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bananababy42

Is It Celiac Disease Or Gluten Intolerance

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I have been trying to get an answer to the following question but have had no luck. Most of the research on celiac disease or GI was done after the 1950's when gluten was discovered to be the culprit in Celiac Disease. I was diagnosed with Celiac Disease in 1943 and apparently had it for 8 years. At that time, my family was advised that I was "cured". Now that I know better, I have been trying to find my own answers. I have celiac disease symptoms but every test that I have taken (and I've taken many!!!), all indicate negative for celiac disease. Could I have had Gluten Intolerance in 1943, but due to the lack of knowledge of gluten, was diagnosed with Celiac Disease? And, if I truly had Celiac Disease, wouldn't it be showing up in some test now?

I have learned the hard way that eating gluten free definitely makes me feel better. I don't have all my symptoms disappear when I go gluten free but enough so that I can tell gluten is upsetting my system.

Thanks in advance for reading such a long posting and for a possible answer.

Bananababy42

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I have no idea how to answer your question, but I would say since the answer to both is a gluten-free diet, at least you're lucky to have narrowed your problem down to one of the two.

I hope you get the answers you want.

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If you are eating a gluten free diet, after some time, you will test negative on the blood panel for the antibodies to gluten in the bloodstream and for the immune system response. If you are eating a gluten free diet, you will also eventually heal your gut lining intestinal villi (almost all of the time) and your endoscopy will probably not show any damage.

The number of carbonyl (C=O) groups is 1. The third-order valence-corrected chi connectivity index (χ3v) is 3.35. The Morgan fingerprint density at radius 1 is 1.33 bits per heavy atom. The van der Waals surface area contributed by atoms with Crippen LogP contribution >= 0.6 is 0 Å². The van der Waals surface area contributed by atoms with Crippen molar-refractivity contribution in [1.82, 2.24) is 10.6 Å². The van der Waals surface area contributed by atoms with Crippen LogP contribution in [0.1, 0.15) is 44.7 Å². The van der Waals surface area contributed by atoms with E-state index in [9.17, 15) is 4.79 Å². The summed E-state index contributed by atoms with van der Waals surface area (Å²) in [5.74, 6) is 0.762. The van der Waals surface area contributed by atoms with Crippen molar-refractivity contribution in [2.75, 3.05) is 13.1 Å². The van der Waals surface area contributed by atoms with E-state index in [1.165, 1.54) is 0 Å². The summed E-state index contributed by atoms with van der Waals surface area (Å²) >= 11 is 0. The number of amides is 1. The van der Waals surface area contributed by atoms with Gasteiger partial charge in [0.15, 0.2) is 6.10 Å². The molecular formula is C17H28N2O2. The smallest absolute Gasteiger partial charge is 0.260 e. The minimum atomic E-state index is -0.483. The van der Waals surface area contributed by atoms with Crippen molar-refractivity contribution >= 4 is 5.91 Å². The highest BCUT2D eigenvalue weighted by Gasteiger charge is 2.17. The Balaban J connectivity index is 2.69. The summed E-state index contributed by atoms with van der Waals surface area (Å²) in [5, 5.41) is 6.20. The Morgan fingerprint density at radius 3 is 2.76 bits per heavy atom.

A genetic test would show whether or not you have the HLA DQ genes that predispose one to becoming gluten intolerant and/or celiac. But not all people with the genes develop the auto immune disease. You can search wikipedia for HLA DQ8 and DQ1 and DQ2, and follow those links for a fascinating discussion. The gene research is going along faster than I can keep up with it.

There are some writings on the internet that say that gluten intolerance might be a form of celiac that either hasn't progressed all the way yet to enough damage to cause weight loss, and others who say it might be atypical celiac with different symptoms. My symptoms were arthritis, bone loss in spine, kidney problems, infertility, fibroids, cysts, and a lot of ataxia and other problems mimicing MS, definite neurological problems.

Most of you eat gluten and get sick to your stomachs, my eyes cross and I start wondering where my feet are. :blink:

It was thought, in the past, that children "outgrew" celiac, now we know that this is not true. After I thought a bit about this, I think it's a pretty good question. I'm definitely gluten intolerant, and do not have an official diagnosis, but had to develop a lifetime of other problems first to be able to draw my own conclusions. The last time anyone ran a blood test, I had only a few antibodies, like about "5" or "10" when you needed about 300 to be positive, which I thought was pretty exciting, it was like seeing the lost antibodies of the civilization of Lab Atlantis, but certainly not enough to prove anything within the range of positive.

I've looked at pictures of me when i was very young, and I was one skinny little kid with the pale eyes, skin, and light hair. Until my grandmother started feeding me ice cream, when I plumped up to normal, :P shocking my mother at the time. ( the mixture of those northern European genes must have given me some lactose tolerance :rolleyes: ) I grew quickly and was tall for my age at 12 but then just stopped growing and never grew as tall as either of my parents. We did not eat that much bread at home, and upon remembering, my mother never ate that much bread or cereal compared to a regular person, but baked a lot for the family. This is why I can convert recipes easily, and didn't find gluten free baking that annoying, as I also baked a lot before my metabolism slowed down. :ph34r:

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